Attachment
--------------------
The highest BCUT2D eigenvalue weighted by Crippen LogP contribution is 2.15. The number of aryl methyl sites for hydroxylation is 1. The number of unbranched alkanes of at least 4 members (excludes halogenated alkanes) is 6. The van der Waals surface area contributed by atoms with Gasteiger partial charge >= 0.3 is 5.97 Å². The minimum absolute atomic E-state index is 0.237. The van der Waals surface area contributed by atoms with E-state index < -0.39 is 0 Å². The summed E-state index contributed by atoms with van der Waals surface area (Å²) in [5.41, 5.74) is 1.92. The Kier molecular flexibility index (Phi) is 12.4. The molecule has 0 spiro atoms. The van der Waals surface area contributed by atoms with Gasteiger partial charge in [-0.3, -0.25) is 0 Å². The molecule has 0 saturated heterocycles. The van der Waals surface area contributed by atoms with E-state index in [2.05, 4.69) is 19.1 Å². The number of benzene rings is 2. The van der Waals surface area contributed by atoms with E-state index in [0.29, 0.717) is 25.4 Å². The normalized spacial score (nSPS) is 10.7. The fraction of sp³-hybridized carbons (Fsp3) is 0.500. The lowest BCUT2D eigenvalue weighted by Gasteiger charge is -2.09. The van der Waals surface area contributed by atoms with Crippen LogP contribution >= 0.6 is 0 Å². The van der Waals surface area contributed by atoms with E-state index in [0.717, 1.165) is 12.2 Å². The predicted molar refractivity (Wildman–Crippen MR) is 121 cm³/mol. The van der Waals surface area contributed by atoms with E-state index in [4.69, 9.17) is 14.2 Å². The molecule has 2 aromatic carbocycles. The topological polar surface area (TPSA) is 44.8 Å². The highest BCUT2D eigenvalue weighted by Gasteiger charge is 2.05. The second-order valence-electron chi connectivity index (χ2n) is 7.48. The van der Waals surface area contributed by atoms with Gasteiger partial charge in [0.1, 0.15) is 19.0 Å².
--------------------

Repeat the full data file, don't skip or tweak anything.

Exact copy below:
The highest BCUT2D eigenvalue weighted by Crippen LogP contribution is 2.15. The number of aryl methyl sites for hydroxylation is 1. The number of unbranched alkanes of at least 4 members (excludes halogenated alkanes) is 6. The van der Waals surface area contributed by atoms with Gasteiger partial charge >= 0.3 is 5.97 Å². The minimum absolute atomic E-state index is 0.237. The van der Waals surface area contributed by atoms with E-state index < -0.39 is 0 Å². The summed E-state index contributed by atoms with van der Waals surface area (Å²) in [5.41, 5.74) is 1.92. The Kier molecular flexibility index (Phi) is 12.4. The molecule has 0 spiro atoms. The van der Waals surface area contributed by atoms with Gasteiger partial charge in [-0.3, -0.25) is 0 Å². The molecule has 0 saturated heterocycles. The van der Waals surface area contributed by atoms with E-state index in [2.05, 4.69) is 19.1 Å². The number of benzene rings is 2. The van der Waals surface area contributed by atoms with E-state index in [0.29, 0.717) is 25.4 Å². The normalized spacial score (nSPS) is 10.7. The fraction of sp³-hybridized carbons (Fsp3) is 0.500. The lowest BCUT2D eigenvalue weighted by Gasteiger charge is -2.09. The van der Waals surface area contributed by atoms with Crippen LogP contribution >= 0.6 is 0 Å². The van der Waals surface area contributed by atoms with E-state index in [0.717, 1.165) is 12.2 Å². The predicted molar refractivity (Wildman–Crippen MR) is 121 cm³/mol. The van der Waals surface area contributed by atoms with E-state index in [4.69, 9.17) is 14.2 Å². The molecule has 2 aromatic carbocycles. The topological polar surface area (TPSA) is 44.8 Å². The highest BCUT2D eigenvalue weighted by Gasteiger charge is 2.05. The second-order valence-electron chi connectivity index (χ2n) is 7.48. The van der Waals surface area contributed by atoms with Gasteiger partial charge in [0.1, 0.15) is 19.0 Å².